Immune checkpoint blockade for non-small cell lung cancer: What is the role in the special populations?
AffiliationDepartment of Medical Oncology, The Christie NHS Foundation Trust, Manchester
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AbstractIn recent years, non-small cell lung cancer (NSCLC) entered in a new era of anticancer treatments with the success of checkpoint inhibitors (CPIs). These are now part of daily practice from locally advanced to metastatic NSCLC. However, the registration phase III trials are highly selective and not fully representative of the patients seen in real-world clinical practice. This is particularly obvious for older and frail patients, which represent the majority of NSCLC cases worldwide. The median age of the patients enrolled in clinical trials is 10 years younger than what is seen in clinic and patients with performance status (PS) ³2 were excluded from registration studies. No strong conclusions can be drawn from the available trials where older and frail patients have been excluded. The majority of data on efficacy according to age are derived from underpowered subgroup analysis and there are no age-specific safety data published. Current data suggest that older patients may derive a similar benefit with no increased toxicity when compared with younger patients. However, the recent development of immunotherapychemotherapy combinations and the potential higher incidence of toxicity, raise additional concerns for these populations where adequate patient selection is paramount. CPI is not recommended for patients with PS 3-4 and should be considered with caution for those with PS 2. The evidence for patients with pre-existing autoimmune disease (AID), organ transplant or chronic viral infections (such us viral hepatitis B and C or human immunodeficiency virus) is less clear and low level. Although CPI are potentially safe in selected patients with AID with minimal activity and well-controlled chronic viral infections, patients with solid organ transplant face a significant risk of graft loss and death. Therefore, a decision to treat these groups of patients should always be discussed at a multidisciplinary level.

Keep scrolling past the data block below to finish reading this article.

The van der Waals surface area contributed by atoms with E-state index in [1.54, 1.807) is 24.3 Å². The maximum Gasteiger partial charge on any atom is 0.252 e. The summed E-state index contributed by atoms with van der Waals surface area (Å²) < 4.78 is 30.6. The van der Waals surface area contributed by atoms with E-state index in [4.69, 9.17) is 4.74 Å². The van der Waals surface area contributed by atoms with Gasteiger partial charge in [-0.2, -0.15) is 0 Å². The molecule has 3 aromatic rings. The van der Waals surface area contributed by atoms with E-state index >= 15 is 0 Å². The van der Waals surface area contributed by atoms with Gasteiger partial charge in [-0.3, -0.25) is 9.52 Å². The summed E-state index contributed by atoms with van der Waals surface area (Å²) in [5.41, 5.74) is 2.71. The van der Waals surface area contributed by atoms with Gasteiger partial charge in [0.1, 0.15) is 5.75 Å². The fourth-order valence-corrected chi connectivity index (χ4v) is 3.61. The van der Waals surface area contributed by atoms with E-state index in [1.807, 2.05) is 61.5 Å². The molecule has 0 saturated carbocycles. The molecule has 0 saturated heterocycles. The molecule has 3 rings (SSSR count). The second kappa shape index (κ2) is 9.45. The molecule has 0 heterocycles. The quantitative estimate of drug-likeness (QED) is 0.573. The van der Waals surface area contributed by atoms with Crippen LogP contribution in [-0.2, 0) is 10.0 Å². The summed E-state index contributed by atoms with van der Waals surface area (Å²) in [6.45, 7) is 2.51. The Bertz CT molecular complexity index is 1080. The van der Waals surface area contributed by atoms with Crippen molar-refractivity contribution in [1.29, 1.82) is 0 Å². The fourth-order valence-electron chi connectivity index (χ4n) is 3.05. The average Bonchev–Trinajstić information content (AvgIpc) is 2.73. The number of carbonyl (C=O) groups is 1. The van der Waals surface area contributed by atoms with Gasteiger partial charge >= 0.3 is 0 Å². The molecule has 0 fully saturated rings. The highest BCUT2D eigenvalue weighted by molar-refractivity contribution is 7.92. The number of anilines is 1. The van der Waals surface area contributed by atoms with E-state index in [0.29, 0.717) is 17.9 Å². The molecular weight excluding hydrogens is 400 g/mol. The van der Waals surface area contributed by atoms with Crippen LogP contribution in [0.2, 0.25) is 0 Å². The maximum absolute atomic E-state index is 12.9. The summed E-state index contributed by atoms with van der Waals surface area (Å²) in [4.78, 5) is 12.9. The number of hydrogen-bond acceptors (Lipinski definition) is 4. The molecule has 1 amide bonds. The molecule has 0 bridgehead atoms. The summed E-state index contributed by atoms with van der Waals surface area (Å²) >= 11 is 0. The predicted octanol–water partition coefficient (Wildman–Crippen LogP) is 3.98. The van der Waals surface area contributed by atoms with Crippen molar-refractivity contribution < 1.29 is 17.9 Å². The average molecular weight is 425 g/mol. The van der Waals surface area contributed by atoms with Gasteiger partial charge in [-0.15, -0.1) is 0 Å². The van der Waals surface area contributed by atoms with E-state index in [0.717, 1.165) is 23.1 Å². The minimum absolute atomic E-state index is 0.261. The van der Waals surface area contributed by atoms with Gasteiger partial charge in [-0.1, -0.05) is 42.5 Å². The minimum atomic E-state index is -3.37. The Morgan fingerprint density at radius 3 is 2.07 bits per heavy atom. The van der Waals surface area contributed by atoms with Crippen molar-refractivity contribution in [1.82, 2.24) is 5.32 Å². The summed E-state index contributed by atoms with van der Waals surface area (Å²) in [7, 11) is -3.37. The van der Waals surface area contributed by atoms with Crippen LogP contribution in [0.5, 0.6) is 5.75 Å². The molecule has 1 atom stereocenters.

CitationCalifano R, Gomes F, Ackermann CJ, Rafee S, Tsakonas G, Ekman S. Immune checkpoint blockade for non-small cell lung cancer: What is the role in the special populations? Eur J Cancer. 2020;125:1-11.
JournalEuropean journal of cancer
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